Employers have legal duty to investigate accommodation options, but not to actually find work if there aren’t options
By Jeffrey R. Smith
It can be a daunting task for an employer to find a place for an employee who can’t perform her full duties due to an injury or disability.
But it’s a task the employer has to tackle, because legally, it has a duty to accommodate to the point of undue hardship — which means if it’s at all possible to have the employee working in some way through modified duties that doesn’t hurt the employer’s business too much, then the employer has to keep the employee working.
But accommodation is a two-way street. The employer has an obligation to investigate all possibilities, but the employee also has an obligation to co-operate with these efforts. This co-operation could involve providing information on functional limitations and restrictions as well as being open to different solutions that may not be ideal. It’s been said before in court decisions dealing with accommodation issues: Accommodation doesn’t have to be perfect, it just has to be reasonable.
In Fontaine c. Canada (Administrateur general, ministère des Pêches et des Océans), 2012 CarswellNat 3539 (Can. Pub. Service Lab. Rel. Bd.), a worker with the federal Department of Fisheries and Oceans (DFO) had to go on sick leave due to psychological issues that were a result of conflicts with other workers. After two years off, he provided a doctor’s note that cleared him to return to work, with the condition he be relocated to an office where he wouldn’t be in contact with those with whom he had conflicts. However, the worker didn’t indicate who those people were.
The DFO did some investigating and determined who the people were, and told the worker he could return to his old position because those people were no longer in the office. The worker refused and insisted there were still people he didn’t want to encounter, though he again didn’t name names.
The DFO disagreed, but said it was open to other solutions. However, though the worker wanted a transfer, he wanted to remain in the immediate area, which limited the options. The DFO found another opportunity for him at a nearby office, but the worker again refused and said he could still encounter people he didn’t want to encounter. The DFO asked the worker to provide his doctor’s opinion on his ability to work with the offers presented to him, but the worker didn’t. After a couple of more months, the DFO determined the worker could no longer hold his substantive position, even with modifications, so it terminated his employment.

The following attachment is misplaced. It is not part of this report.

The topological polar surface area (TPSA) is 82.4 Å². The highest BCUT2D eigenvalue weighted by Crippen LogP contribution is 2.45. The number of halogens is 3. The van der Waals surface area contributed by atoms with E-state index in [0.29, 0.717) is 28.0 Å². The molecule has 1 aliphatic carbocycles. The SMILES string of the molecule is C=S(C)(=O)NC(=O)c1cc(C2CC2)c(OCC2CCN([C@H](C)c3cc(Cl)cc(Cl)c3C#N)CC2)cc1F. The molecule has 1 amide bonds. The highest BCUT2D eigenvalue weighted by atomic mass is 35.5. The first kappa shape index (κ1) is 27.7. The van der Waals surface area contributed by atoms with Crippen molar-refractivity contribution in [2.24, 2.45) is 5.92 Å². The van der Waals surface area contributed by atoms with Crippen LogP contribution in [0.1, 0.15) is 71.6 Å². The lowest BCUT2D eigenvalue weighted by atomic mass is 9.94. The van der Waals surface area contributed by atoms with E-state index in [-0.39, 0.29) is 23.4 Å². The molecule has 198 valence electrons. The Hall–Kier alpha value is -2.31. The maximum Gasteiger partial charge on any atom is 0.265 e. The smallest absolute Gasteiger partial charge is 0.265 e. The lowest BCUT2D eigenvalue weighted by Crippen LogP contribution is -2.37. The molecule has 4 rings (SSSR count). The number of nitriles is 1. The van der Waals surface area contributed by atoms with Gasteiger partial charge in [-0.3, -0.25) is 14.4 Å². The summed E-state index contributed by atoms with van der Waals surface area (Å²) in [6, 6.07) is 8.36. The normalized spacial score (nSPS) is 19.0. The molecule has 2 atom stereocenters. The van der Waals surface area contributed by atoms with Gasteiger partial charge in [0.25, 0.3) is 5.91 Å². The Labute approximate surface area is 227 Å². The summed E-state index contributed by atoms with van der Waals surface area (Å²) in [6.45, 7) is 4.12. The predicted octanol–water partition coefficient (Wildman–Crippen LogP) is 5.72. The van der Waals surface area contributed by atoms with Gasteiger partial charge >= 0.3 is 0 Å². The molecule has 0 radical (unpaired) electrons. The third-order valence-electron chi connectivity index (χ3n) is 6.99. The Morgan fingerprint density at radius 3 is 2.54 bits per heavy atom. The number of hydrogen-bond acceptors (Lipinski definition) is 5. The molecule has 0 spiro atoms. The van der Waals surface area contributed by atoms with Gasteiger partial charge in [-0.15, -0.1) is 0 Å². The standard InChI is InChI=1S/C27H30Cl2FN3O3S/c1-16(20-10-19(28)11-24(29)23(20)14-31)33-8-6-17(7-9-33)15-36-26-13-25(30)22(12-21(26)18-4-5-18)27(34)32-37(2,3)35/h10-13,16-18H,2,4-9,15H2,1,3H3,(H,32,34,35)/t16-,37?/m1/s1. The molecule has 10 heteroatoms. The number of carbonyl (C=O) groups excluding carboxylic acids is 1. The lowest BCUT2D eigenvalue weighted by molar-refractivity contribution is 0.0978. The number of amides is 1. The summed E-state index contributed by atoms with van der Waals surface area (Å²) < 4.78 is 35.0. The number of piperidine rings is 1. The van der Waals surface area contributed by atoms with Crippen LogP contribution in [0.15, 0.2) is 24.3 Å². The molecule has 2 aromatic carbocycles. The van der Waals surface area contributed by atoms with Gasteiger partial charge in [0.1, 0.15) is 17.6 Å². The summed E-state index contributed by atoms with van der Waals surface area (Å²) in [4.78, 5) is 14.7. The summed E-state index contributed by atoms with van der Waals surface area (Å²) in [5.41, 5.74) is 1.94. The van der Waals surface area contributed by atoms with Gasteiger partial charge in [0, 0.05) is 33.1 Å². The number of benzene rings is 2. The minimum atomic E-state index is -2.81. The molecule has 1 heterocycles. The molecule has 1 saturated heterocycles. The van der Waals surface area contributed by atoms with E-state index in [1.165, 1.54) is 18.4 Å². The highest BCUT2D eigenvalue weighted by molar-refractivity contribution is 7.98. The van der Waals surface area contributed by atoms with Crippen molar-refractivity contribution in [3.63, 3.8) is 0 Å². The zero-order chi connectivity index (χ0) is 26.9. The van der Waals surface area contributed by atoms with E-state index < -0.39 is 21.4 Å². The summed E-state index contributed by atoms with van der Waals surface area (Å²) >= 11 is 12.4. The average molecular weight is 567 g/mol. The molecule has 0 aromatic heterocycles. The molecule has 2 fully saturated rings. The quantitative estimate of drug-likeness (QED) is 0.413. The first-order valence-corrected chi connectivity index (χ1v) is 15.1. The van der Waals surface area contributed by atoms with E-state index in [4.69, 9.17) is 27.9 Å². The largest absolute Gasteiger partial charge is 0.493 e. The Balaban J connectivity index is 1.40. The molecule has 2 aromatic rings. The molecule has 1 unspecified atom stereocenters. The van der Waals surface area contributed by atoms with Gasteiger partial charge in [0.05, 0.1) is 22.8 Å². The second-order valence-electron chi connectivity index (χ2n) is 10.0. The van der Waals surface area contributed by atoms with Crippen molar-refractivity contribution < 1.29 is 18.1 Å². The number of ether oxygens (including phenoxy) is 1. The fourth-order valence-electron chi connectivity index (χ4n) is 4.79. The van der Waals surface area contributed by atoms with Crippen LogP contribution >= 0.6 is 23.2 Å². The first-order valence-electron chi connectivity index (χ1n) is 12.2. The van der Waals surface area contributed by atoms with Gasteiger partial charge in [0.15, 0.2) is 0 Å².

An adjudicator upheld the termination, finding the DFO did everything it could to accommodate the worker — making sure the people who caused him problems weren’t there, offering him his old job back, searching for other jobs and offering him another position. However, the worker did nothing to help things out — he didn’t do any searching himself, refused to provide information that would help the DFO in its efforts, and declined to provide specific information on his restrictions. To try to further accommodate the worker would be undue hardship, said the adjudicator.
Sometimes, an employer can bend over backwards to find a fit for an employee with a disability, but it can’t be expected to find a fit by itself — the employee has to help.
Jeffrey R. Smith is the editor of Canadian Employment Law Today, a publication that looks at workplace law from a business perspective. He can be reached at email@example.com or visit www.employmentlawtoday.com for more information.